Buy This Book Buy This Series
Other books you may enjoy
“And an antiracist America is sure to come. No power lasts forever. . . There will come a time when we will love humanity, when we will gain the courage to fight for an equitable society for our beloved humanity, knowing, intelligently, that when we fight for humanity, we are fighting for ourselves,” Ibram X. Kendi. —Stamped
Stamped: Racism, Antiracism, and You
by Jason Reynolds & Ibram X. Kendi
Written originally as Stamped from the Beginning by Ibram X. Kendi, Stamped: Racism, Antiracism, and You is the exploration of racism in the United States since before the founding of America. The book is remixed for younger audiences by prolific author and the Library of Congress’s National Ambassador for Young People’s Literature, Jason Reynolds. The fast-paced book explores the history of racism and how we can build an antiracist present and future.
Reynolds makes it clear that Stamped is not a history book, but instead a book about racism in present times. Although there is plenty of history described, he pulls the essentials from Kendi’s book and brings these historical events and people to life for younger readers. He shows how racist thoughts have persisted through time and affect everyone today. Most importantly, he uses Kendi’s definitions of segregationists, assimilationists, and antiracists to explore various thoughts about race, race relations, and racist ideas.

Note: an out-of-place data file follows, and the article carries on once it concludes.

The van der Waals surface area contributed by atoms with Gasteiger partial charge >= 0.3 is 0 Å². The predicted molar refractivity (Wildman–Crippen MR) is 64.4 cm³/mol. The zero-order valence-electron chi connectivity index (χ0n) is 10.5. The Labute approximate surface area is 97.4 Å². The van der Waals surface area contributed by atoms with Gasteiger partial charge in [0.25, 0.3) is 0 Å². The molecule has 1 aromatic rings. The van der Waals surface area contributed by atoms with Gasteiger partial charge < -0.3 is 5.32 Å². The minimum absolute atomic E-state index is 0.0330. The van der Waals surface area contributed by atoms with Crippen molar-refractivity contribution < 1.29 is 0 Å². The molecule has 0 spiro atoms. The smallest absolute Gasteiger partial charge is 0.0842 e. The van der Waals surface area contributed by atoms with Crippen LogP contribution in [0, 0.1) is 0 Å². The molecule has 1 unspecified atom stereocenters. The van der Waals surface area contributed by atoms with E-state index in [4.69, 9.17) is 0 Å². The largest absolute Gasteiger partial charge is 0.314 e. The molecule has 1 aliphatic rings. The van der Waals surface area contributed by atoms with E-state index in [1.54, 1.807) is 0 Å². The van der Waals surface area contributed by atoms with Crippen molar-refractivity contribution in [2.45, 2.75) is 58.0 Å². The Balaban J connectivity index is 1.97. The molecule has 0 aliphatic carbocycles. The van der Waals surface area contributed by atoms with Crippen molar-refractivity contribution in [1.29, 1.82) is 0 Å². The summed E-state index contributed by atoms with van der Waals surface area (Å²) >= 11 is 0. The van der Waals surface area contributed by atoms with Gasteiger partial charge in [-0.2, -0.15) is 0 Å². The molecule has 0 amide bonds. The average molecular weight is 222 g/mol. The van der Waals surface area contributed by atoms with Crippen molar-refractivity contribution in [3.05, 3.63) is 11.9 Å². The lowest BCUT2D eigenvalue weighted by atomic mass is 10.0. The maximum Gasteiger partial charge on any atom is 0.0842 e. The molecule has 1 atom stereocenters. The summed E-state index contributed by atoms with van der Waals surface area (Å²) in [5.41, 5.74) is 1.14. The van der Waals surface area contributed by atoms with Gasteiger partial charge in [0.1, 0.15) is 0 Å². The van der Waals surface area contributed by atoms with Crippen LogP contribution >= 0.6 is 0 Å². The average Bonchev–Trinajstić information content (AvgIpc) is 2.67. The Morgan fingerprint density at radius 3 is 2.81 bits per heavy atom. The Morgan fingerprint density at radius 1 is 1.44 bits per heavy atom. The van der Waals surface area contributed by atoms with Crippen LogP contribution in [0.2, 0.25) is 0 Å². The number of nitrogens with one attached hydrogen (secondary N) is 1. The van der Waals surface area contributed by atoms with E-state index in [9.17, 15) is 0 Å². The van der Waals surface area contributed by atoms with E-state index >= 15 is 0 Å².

Reynolds breaks down the three terms by saying, “The antiracists try to transform racism. The assimilationists try to transform Black people. The segregationists try to get away from Black people.” Reynolds’ ability to bring difficult topics to a level that young teens can understand is remarkable, as racism is so prevalent and widespread across the United States and the world.
Despite Reynolds’ sense of humor and smooth-flowing writing, Stamped is not a cheery book, nor is it supposed to be. The history of racism is terrible; terrible things have happened and still happen – a point which Reynolds and Kendi make throughout. There is are discussions about mass incarceration, lynching, slavery, and kidnapping – all of which pertain to the history of racism. They also analyze major players in the Civil Rights movement, some of which fall into the assimilationist category, and others into the antiracist category.